It’s pretty much always been bullshit. Senators McCain and Graham did the best job of giving the game away when they failed to attend a briefing on the matter, opting instead to hang their faces in front of a camera pointing fingers. Rep. Issa, supposedly a kind of watchdog, has fluffed the matter at intervals, but is mostly of the school of investigation that insists that if he doesn’t hear what he thinks he ought, there is surely a cover-up afoot.
And it appears that, for the time being, he is not apt to drop this very tasty rag while there is yet some flavor in it:
On Sunday, “Meet the Press” host David Gregory asked Issa to respond to The Times story, which was published online Saturday. The story also said the Benghazi attacks were “fueled in large part by anger at an American-made video denigrating Islam.”
“We have seen no evidence that the video was widely seen in Benghazi,” Issa said Sunday. “People from this administration … have said under oath there was no evidence of any reaction to a video.
“What we know, David, is the initial reports did not name this video as the prime cause,” he added.
Is that so? (No, it is not. And being a very concerned person, he might perhaps have looked at more than a few media accounts, no?) He’s also said that if a group alleges it has some connection with al-Qaeda, then that is good enough for him, which must be very validating to jihadi-come-lately groups who can at least claim to know somebody who knows somebody.
I’m afraid until Fox News gives the high sign, the idea that there was something more than usually rotten in Benghazi will be as certain a thing as the unbearable whiteness of Santa Claus in some quarters.
What I do want to point out, though, is that there is a sobering side to this in that the militants who made this attack came from the people the US supported in the overthrow of Qaddafi. I think there is an analogy that could be preemptively applied to involvement in Syria, for example. If anyone has the ear of, say, Sen McCain, they might want to try to explain it to him. I sort of hope President Obama has figured it out, but I’ve no real idea. Something about good intentions.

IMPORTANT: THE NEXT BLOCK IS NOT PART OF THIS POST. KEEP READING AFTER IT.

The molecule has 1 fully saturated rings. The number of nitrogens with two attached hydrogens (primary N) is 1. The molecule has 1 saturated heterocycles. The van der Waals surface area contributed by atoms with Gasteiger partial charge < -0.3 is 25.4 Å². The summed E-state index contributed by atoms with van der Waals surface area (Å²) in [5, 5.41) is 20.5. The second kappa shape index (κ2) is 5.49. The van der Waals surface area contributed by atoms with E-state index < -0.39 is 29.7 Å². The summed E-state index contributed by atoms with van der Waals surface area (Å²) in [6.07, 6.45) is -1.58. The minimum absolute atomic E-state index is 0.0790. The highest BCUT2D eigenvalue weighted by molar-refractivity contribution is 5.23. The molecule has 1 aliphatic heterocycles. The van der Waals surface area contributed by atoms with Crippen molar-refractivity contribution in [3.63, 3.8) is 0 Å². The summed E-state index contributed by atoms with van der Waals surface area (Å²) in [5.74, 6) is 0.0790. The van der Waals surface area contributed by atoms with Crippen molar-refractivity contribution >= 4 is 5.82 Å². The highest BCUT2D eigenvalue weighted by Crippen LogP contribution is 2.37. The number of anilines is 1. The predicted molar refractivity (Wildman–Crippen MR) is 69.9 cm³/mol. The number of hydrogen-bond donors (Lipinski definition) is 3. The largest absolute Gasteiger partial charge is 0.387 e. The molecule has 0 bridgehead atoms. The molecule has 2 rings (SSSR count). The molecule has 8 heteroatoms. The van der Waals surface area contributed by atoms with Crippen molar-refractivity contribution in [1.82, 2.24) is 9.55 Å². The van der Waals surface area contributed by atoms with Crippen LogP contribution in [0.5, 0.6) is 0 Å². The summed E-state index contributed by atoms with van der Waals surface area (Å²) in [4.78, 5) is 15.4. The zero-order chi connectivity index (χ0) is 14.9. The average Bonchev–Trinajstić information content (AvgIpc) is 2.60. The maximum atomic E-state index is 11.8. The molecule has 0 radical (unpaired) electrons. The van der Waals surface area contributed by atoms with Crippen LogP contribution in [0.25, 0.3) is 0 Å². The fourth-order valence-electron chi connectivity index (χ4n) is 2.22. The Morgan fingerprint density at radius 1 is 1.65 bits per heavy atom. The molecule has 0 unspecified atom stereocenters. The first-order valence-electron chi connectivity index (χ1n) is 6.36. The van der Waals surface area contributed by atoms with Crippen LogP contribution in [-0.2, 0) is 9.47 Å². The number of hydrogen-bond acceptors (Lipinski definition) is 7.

(X-Posted at Strangely Blogged.)
Posted by Vixen Strangely on 12/29/13 at 11:22 PM
Friday, December 20, 2013
Blow Me Away
Every year, in December, the International Order of Peter Pan awards its annual “I’ll Never Grow Up” award to the adult public figure who, in the society’s opinion, has delivered the most compelling public portrayal of arrested development for the year.
Christmas, of course, is a natural time of year for this particular awards ceremony because . . . well, we all get to be kids again, for a bit.
So, without further ado, the winner of this year’s “I’ll Never Grow Up” award goes to Henry J. Radel, III aka Trey, the Hip-hop Conservative.
Trey has had a “colorful” past, reflected in his resume, that suggests a little Career ADD—in the 13 years since Radel graduated from college he has done stints as: an actor and comedian; journalist, working as both an anchor and as a reporter; TV and radio talk show host; owner of the Naples Journal community newspaper; and Founder of Trey Communications LLC, a conservative media relations firm which also purchased and sold internet domain names.
He was only ten months into his latest gig—U.S. Representative—when he had the misfortune to be caught up in a drug sting for buying some coke to help him with his alcohol addiction . . . ?
read the whole post »
Posted by Bette Noir on 12/20/13 at 12:24 PM
Thursday, December 19, 2013
The Free Market Giveth, And the Free Market Taketh Away
Thank God it’s Thursday and American Culture has finally spit up a hairball that will effectively distract us all from real problems like expiring unemployment benefits, minimum wage and Republicans newest threat to blow up the global economy if they can’t have their Canadian pipeline.
Evidently the crusty old patriarch of the Duck Dynasty had a few colorful thoughts to share with a GQ interviewer recently (WTFGQ?) on the illogic of being gay and the “good times there are not forgotten” cheerfulness of Louisiana’s black tenant farmers in pre-civil-rights days:
“I never, with my eyes, saw the mistreatment of any black person,” Robertson is quoted in GQ. “Not once. Where we lived was all farmers. The blacks worked for the farmers. I hoed cotton with them. I’m with the blacks, because we’re white trash. We’re going across the field…. They’re singing and happy. I never heard one of them, one black person, say, ‘I tell you what: These doggone white people’—not a word!... Pre-entitlement, pre-welfare, you say: Were they happy? They were godly; they were happy; no one was singing the blues.”
I’m thinking Duck Daddy went to the wrong nightclubs and somehow missed “strange fruit” season on the Bayou.
Anyway, what he had to say about gays was pretty inflammatory, too, with the usual references to sin, hellfire and bestiality.
read the whole post »
Posted by Bette Noir on 12/19/13 at 04:35 PM
Monday, December 02, 2013
Postcards From the Conserv-o-sphere